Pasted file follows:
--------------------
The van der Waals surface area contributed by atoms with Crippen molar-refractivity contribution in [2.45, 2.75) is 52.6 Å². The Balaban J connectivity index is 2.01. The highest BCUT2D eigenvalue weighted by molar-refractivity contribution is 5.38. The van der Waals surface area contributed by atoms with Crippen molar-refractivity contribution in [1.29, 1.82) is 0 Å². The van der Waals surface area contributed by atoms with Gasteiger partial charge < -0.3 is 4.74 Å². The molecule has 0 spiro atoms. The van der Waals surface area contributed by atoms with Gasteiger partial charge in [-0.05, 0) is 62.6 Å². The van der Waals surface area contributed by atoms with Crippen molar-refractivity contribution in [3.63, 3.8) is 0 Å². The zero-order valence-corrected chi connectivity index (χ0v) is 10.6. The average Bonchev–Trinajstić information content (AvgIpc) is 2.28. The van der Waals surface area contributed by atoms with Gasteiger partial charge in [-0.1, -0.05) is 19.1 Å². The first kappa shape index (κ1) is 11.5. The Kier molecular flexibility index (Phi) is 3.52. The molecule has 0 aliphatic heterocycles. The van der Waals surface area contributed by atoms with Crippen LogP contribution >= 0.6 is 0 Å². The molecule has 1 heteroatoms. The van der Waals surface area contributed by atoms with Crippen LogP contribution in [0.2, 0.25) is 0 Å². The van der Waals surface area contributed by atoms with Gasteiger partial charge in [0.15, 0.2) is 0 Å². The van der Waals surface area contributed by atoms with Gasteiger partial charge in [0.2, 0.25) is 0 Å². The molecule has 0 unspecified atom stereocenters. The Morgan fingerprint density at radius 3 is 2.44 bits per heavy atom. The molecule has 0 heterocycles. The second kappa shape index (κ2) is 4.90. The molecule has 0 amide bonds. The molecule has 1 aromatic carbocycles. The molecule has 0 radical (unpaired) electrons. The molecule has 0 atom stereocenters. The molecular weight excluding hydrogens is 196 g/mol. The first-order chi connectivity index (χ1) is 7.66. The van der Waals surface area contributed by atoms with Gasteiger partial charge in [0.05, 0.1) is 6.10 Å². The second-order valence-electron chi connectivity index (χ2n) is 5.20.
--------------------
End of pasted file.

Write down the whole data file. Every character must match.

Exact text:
The van der Waals surface area contributed by atoms with Crippen molar-refractivity contribution in [2.45, 2.75) is 52.6 Å². The Balaban J connectivity index is 2.01. The highest BCUT2D eigenvalue weighted by molar-refractivity contribution is 5.38. The van der Waals surface area contributed by atoms with Crippen molar-refractivity contribution in [1.29, 1.82) is 0 Å². The van der Waals surface area contributed by atoms with Gasteiger partial charge < -0.3 is 4.74 Å². The molecule has 0 spiro atoms. The van der Waals surface area contributed by atoms with Gasteiger partial charge in [-0.05, 0) is 62.6 Å². The van der Waals surface area contributed by atoms with Crippen molar-refractivity contribution in [3.63, 3.8) is 0 Å². The zero-order valence-corrected chi connectivity index (χ0v) is 10.6. The average Bonchev–Trinajstić information content (AvgIpc) is 2.28. The van der Waals surface area contributed by atoms with Gasteiger partial charge in [-0.1, -0.05) is 19.1 Å². The first kappa shape index (κ1) is 11.5. The Kier molecular flexibility index (Phi) is 3.52. The molecule has 0 aliphatic heterocycles. The van der Waals surface area contributed by atoms with Crippen LogP contribution >= 0.6 is 0 Å². The molecule has 1 heteroatoms. The van der Waals surface area contributed by atoms with Crippen LogP contribution in [0.2, 0.25) is 0 Å². The van der Waals surface area contributed by atoms with Gasteiger partial charge in [0.15, 0.2) is 0 Å². The van der Waals surface area contributed by atoms with Gasteiger partial charge in [0.2, 0.25) is 0 Å². The molecule has 0 unspecified atom stereocenters. The Morgan fingerprint density at radius 3 is 2.44 bits per heavy atom. The molecule has 0 heterocycles. The second kappa shape index (κ2) is 4.90. The molecule has 0 amide bonds. The molecule has 1 aromatic carbocycles. The molecule has 0 radical (unpaired) electrons. The molecule has 0 atom stereocenters. The molecular weight excluding hydrogens is 196 g/mol. The first-order chi connectivity index (χ1) is 7.66. The van der Waals surface area contributed by atoms with Gasteiger partial charge in [0.05, 0.1) is 6.10 Å². The second-order valence-electron chi connectivity index (χ2n) is 5.20.